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Castellanos' flex draws ire of Molina, Cardinals, and brouhaha brings eventual ejection

Castellanos' flex draws ire of Molina, Cardinals, and brouhaha brings eventual ejection

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CINCINNATI — As if trying to present the baseball back to the rookie pitcher who hit him wasn't enough to draw the ire of the Cardinals to him, Nicholas Castellanos' flex at the plate after colliding with Jake Woodford assured it.

In the fourth inning of a game rapidly getting out of control for the Cardinals, Woodford hit Castellanos with a misplaced pitch.

Castellanos took issue with the bruise.

He had an epic bat flip in the Reds' decisive loss on opening day, and perhaps expected some rib tickling for that display. Regardless, the Cardinals weren't in a position to do much with starter Adam Wainwright out of the game before he got a ninth out. Woodford had some innings to shoulder not scores to settle.

Castellanos didn't see it that way and carried it with him all the way around the bases to third, where he was when Woodford uncorked a wild pitch.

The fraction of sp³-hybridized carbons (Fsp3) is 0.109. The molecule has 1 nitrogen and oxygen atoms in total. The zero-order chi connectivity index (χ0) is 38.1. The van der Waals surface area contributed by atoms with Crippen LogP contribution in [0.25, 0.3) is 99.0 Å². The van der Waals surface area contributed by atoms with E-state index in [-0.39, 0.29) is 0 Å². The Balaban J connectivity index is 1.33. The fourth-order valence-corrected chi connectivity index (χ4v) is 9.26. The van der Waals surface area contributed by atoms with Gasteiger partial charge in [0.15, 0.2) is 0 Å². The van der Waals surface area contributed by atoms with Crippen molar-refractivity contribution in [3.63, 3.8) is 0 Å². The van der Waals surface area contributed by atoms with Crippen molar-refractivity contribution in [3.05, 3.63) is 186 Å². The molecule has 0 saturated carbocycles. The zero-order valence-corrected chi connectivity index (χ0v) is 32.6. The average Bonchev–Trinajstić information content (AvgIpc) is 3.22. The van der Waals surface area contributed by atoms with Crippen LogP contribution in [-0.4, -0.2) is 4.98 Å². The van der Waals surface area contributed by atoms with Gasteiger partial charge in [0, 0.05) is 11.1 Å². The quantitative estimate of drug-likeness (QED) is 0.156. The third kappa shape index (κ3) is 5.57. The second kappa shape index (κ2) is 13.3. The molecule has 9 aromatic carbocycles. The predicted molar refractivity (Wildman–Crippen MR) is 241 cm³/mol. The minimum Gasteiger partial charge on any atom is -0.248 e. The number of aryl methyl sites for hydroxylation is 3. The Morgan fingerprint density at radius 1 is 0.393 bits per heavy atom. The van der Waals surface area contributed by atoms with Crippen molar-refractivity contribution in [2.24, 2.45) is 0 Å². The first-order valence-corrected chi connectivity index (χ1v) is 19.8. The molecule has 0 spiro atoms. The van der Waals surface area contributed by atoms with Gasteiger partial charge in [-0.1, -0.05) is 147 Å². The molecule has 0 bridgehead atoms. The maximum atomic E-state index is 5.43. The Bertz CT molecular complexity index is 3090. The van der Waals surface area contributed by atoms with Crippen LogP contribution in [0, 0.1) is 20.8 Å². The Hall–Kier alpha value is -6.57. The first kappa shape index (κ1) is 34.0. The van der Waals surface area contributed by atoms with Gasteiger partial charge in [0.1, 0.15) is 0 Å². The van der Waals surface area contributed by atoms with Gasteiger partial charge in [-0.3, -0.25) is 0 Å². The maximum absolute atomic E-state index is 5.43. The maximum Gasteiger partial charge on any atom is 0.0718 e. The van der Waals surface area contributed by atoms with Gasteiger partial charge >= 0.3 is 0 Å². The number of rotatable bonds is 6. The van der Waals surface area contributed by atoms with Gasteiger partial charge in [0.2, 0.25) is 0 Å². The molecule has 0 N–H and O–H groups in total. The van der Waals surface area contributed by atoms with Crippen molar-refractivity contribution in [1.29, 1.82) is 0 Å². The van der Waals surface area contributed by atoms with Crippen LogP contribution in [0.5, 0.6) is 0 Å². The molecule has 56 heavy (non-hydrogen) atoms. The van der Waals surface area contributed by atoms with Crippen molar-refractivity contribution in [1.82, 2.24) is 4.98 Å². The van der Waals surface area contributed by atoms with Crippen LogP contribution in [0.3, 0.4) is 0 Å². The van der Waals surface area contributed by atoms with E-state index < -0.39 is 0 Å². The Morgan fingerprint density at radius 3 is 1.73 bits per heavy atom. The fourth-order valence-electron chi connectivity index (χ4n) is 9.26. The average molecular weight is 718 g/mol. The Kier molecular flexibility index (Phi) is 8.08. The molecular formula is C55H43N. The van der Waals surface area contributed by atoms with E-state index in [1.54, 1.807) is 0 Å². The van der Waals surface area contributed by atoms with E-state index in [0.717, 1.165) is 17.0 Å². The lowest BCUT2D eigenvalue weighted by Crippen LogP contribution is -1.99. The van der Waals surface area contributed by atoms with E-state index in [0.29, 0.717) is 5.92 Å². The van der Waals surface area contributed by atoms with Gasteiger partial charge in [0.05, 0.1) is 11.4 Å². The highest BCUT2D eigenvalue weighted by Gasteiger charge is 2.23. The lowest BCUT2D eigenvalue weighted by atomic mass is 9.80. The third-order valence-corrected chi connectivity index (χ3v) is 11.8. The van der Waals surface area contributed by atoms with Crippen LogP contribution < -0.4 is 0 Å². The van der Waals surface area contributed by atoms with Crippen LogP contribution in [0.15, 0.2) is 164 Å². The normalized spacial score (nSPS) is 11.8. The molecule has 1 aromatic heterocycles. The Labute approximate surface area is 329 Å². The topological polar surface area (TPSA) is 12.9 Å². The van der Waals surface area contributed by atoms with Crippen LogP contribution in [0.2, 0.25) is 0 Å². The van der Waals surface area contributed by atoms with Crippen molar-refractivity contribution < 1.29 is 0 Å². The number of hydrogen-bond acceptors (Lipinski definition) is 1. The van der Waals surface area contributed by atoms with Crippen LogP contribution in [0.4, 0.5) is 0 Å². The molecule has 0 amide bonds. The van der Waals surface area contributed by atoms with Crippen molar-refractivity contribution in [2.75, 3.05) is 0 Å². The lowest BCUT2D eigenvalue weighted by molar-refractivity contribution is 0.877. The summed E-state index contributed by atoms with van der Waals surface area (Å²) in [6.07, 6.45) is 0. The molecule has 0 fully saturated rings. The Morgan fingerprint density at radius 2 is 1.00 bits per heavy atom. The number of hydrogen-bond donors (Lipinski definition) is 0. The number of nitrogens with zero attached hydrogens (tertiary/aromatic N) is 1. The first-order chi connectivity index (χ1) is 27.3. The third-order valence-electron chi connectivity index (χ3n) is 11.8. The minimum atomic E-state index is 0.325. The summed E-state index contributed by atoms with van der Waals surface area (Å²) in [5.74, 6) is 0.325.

Castellanos raced home.

Woodford raced to the plate.

They met there with Woodford sliding in, but not in time to apply the tag to get Castellanos. The Reds outfielders popped up and looked down at the Cardinals' rookie and flexed over him, as if claiming a knockout or a takedown in some pro wrestling scene. 

Mike Shildt discusses Woodford's pitch that hits Castellanos.

Catcher Yadier Molina got between the two, and took clear issue with the display of Castellanos. Molina placed his hand on the back of Castellanos' jersey. Woodford got up and toward Castellanos, too.

Nolan Arenado was one of the first teammates to join Molina.

Dugouts cleared. Bullpens joined.

Austin Dean was among the players who tried to remove Woodford from any potential melee. Pitching coach Mike Maddux was one of the first out of the dugout and on the scene trying to separate players. 

A donnybrook broke out, with more shoving and jawing than anything. Once tempers cooled, the relievers started back toward the bullpens, and the shouting at each other continued. At one point Cardinals righthander Jordan Hicks had to be held back after shoving a Reds player. He tried to shake loose of teammates and his jacket in order to get back a group of Reds. John Nogowski, who had probably started the inning in the batting cage beside the clubhouse, was among the group that tried to hold Hicks back in the outfield.

Castellanos was the only player ejected.